It requires Internet service providers to install software that can “track, filter, and reroute internet traffic,” as Human Rights Watch stated. Such technology allows the state telecommunications watchdog “to independently and extrajudicially block access to content that the government deems a threat.” The equipment would conduct what’s known as “deep packet inspection,” an advanced way to filter network traffic. Such widespread control is alarming to human rights groups, which fear it could be used to silence dissent. The Russian government has justified the law by saying it is needed to prevent U.S. cyberattacks. And, as the BBC reported, Kremlin spokesman Dmitry Peskov has rejected the idea the law could be used to cut off Russia from the rest of the world: “No-one is suggesting cutting the Internet.”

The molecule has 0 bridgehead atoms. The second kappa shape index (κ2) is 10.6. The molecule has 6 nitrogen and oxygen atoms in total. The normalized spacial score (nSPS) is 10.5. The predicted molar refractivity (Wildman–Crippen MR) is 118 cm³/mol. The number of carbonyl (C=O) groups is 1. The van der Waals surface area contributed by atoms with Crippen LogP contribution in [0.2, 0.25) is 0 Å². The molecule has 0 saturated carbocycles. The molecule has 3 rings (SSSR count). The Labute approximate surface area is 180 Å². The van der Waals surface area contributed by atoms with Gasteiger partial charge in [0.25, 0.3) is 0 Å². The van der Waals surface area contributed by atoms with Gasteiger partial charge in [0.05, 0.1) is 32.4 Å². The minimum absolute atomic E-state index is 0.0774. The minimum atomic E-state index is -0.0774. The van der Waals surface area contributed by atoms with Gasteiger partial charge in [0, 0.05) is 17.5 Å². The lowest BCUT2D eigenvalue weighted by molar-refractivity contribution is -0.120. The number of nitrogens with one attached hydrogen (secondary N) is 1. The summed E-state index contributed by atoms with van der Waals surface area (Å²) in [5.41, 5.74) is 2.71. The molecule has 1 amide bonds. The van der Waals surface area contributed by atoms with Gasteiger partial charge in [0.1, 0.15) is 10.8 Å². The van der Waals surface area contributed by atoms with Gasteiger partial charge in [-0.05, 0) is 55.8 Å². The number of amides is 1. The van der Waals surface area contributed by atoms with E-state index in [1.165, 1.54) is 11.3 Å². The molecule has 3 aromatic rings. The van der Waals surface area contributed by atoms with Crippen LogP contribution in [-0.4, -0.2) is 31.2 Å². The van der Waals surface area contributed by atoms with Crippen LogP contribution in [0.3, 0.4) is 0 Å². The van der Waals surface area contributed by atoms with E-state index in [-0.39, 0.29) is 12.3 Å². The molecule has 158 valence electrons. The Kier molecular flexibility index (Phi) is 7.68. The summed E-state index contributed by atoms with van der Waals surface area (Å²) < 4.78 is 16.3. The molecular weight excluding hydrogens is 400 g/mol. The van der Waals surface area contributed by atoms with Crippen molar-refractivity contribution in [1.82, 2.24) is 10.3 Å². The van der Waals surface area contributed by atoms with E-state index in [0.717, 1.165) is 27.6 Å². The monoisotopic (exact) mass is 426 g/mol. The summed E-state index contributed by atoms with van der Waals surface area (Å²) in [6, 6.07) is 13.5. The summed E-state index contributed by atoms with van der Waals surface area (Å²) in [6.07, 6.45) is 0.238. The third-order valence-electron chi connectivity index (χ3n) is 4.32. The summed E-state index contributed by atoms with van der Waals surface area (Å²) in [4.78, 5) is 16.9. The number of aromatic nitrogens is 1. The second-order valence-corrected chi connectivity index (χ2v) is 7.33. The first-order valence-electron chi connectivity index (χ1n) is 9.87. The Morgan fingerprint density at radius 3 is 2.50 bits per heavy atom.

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An anonymous reader quotes a report from NPR: A Russian law has taken effect that, in theory, would allow the Russian government to cut off the country’s Internet from the rest of the world. The “sovereign Internet law,” as the government calls it, greatly enhances the Kremlin’s control over the Web. It was passed earlier this year and allows Russia’s government to cut off the Internet completely or from traffic outside Russia “in an emergency,” as the BBC reported. But some of the applications could be more subtle, like the ability to block a single post.